Mild and nonprogressive mental retardation
Mild mental retardation

[ more ]

0001256
Percent of people who have these symptoms is not available through HPO
Autosomal dominant inheritance
0000006
Broad femoral neck
0006429
Conductive hearing impairment
Conductive deafness
Conductive hearing loss

[ more ]

0000405
Ectopic ossification in tendon tissue
0011988
Hamartoma
0010566
Metaphyseal widening
Broad wide portion of long bone
0003016
Progressive cervical vertebral spine fusion
0008449
Respiratory failure
0002878
Scoliosis
0002650
Sensorineural hearing impairment
0000407
Short 1st metacarpal
Shortened 1st long bone of hand
0010034
Small cervical vertebral bodies
0004629
Widely spaced teeth
Wide-spaced teeth
Widely-spaced teeth

[ more ]

0000687

Diagnosis

Making a diagnosis for a genetic or rare disease can often be challenging. Healthcare professionals typically look at a person’s medical history, symptoms, physical exam, and laboratory test results in order to make a diagnosis. The following resources provide information relating to diagnosis and testing for this condition. If you have questions about getting a diagnosis, you should contact a healthcare professional.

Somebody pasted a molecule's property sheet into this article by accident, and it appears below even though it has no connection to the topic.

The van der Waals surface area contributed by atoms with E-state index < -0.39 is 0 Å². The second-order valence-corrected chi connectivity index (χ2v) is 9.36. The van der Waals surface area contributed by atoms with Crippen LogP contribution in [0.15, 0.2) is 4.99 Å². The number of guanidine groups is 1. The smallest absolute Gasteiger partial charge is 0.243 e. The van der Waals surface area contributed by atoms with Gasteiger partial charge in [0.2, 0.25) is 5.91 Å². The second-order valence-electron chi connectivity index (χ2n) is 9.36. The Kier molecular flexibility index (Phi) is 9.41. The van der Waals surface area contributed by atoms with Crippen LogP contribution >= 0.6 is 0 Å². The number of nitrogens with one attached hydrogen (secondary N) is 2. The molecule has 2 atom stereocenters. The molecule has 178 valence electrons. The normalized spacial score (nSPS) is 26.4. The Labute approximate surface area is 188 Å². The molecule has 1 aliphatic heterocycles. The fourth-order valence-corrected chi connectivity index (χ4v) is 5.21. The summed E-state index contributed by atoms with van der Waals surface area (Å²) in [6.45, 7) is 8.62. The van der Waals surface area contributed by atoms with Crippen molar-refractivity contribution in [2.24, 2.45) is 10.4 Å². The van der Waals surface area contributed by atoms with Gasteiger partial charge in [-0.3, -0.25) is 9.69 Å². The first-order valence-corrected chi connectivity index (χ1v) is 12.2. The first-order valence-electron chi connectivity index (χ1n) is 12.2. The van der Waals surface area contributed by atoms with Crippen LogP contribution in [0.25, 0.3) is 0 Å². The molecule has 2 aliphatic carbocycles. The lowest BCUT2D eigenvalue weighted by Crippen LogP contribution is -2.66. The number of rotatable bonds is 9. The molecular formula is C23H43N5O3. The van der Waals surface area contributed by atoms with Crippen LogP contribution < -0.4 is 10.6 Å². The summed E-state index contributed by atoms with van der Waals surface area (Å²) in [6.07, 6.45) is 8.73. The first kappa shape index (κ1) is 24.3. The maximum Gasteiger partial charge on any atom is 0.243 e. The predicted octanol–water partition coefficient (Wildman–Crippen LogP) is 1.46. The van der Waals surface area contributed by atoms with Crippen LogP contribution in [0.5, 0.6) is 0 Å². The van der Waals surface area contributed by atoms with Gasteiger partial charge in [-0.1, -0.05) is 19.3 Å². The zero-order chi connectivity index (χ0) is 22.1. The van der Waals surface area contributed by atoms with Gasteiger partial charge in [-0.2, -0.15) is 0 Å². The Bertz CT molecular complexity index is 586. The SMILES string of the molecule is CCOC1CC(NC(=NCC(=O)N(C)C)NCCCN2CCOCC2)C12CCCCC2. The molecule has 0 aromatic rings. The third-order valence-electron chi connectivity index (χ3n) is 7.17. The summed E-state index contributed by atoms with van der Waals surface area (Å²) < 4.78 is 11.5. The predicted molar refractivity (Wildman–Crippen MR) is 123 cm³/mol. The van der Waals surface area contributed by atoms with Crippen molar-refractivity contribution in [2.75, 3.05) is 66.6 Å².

Testing Resources

  • The Genetic Testing Registry (GTR) provides information about the genetic tests for this condition. The intended audience for the GTR is health care providers and researchers. Patients and consumers with specific questions about a genetic test should contact a health care provider or a genetics professional.

    Treatment